Quickie: Texas Republicans Should Read the Bible


Texas Gov. Rick Perry recently said America should be guided by “the Christian values that this country was based upon.” Even though Article 11 of the John Adams-endorsed Treaty of Tripoli states “the Government of the United States of America, is not in any sense, founded on the Christian religion,” I’m sure it warmed the hearts of Christian voters in the room. However, Rick Perry is the absolute worst model of a Christian leader.

The scriptures are clear about the necessity of helping the sick and the poor. Proverbs 3:27 instructs those to not withhold good from the deserving when it’s in their power to do so. Jesus defined the Christian’s role of aiding the needy in Matthew 25: 35-41, adding that those who deny the needy the help they need do it to him also. Jesus also warns, speak out against religious hypocrites in Matthew 23. The idea of wealth redistribution isn’t new – Luke the Apostle actually advocated for it in Acts 4, in a passage called “Believers Share Their Possessions.”

Yet, Rick Perry instead chose to deny public healthcare to tens of thousands of his fellow Texans with reckless cuts to Medicaid. 4.6 million Texans are living in poverty, with a poverty rate three percentage points higher than the national average. After Governor Perry cut millions from volunteer firefighter and forest service budgets, Texas’ wildfires are raging to this day.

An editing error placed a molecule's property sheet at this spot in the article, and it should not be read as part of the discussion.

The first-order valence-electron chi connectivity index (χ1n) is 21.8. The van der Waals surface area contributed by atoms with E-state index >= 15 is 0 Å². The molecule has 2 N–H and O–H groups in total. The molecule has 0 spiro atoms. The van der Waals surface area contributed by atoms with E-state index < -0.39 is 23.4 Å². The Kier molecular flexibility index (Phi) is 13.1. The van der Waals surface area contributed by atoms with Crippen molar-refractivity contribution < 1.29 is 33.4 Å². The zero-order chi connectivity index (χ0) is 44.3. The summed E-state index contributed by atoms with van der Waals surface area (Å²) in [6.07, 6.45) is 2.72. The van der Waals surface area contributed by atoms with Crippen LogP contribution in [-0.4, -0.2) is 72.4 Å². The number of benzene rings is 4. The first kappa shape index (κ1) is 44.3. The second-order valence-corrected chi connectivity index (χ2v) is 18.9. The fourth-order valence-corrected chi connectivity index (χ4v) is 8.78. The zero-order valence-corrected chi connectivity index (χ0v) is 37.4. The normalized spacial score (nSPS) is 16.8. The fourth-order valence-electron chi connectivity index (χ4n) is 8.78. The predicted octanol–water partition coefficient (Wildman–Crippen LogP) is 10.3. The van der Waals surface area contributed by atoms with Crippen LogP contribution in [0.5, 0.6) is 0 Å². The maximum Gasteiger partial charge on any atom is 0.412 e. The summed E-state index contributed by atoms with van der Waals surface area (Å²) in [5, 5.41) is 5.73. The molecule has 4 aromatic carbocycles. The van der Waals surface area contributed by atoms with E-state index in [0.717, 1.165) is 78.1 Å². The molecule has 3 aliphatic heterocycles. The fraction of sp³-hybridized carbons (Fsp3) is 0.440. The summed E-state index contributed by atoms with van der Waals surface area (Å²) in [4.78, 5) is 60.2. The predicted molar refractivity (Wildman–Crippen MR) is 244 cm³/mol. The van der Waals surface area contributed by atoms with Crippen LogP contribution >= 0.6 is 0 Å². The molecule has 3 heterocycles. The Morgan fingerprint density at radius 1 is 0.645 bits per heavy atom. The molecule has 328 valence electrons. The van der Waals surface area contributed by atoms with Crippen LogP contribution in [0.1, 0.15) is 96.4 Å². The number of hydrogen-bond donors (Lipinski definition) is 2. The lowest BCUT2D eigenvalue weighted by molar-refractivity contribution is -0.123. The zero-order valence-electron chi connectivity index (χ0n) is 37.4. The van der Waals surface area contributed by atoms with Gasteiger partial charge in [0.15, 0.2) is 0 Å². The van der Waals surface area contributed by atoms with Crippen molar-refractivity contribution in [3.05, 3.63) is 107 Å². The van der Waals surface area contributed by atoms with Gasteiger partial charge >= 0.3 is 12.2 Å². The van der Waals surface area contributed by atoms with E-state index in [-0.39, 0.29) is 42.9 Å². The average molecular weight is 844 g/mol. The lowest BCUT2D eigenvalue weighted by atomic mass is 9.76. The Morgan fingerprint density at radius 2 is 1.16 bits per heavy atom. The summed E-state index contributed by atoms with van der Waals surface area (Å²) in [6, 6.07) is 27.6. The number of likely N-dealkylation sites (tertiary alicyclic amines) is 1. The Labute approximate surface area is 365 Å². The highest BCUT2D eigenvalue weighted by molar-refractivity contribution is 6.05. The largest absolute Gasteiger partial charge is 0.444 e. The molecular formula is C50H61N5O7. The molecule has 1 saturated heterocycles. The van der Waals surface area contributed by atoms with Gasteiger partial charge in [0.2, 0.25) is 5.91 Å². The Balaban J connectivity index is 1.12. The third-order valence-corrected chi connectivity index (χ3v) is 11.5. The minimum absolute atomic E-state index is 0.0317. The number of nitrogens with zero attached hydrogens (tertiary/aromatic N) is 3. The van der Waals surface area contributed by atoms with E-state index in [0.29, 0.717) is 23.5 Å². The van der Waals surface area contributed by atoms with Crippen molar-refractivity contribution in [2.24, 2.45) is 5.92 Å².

Instead of redistributing wealth, Perry’s friends in the capitol denied help to struggling people in his state in the midst of a $27 billion revenue shortfall, and chose to reward owners of $250,000 yachts with a generous tax break. Perry, who constantly criticizes federal entitlement programs like Social Security and Medicare as “unconstitutional,” apparently feels entitled to $600,000 in taxpayer money to spruce up his rented mansion.

Not to be outdone, Ron Paul recently hinted during the CNN-Tea Party debate that allowing the uninsured to die was “what freedom is all about,” before finally relenting and saying churches and charity could likely pay for life-saving healthcare for a hypothetical uninsured patient in intensive care.


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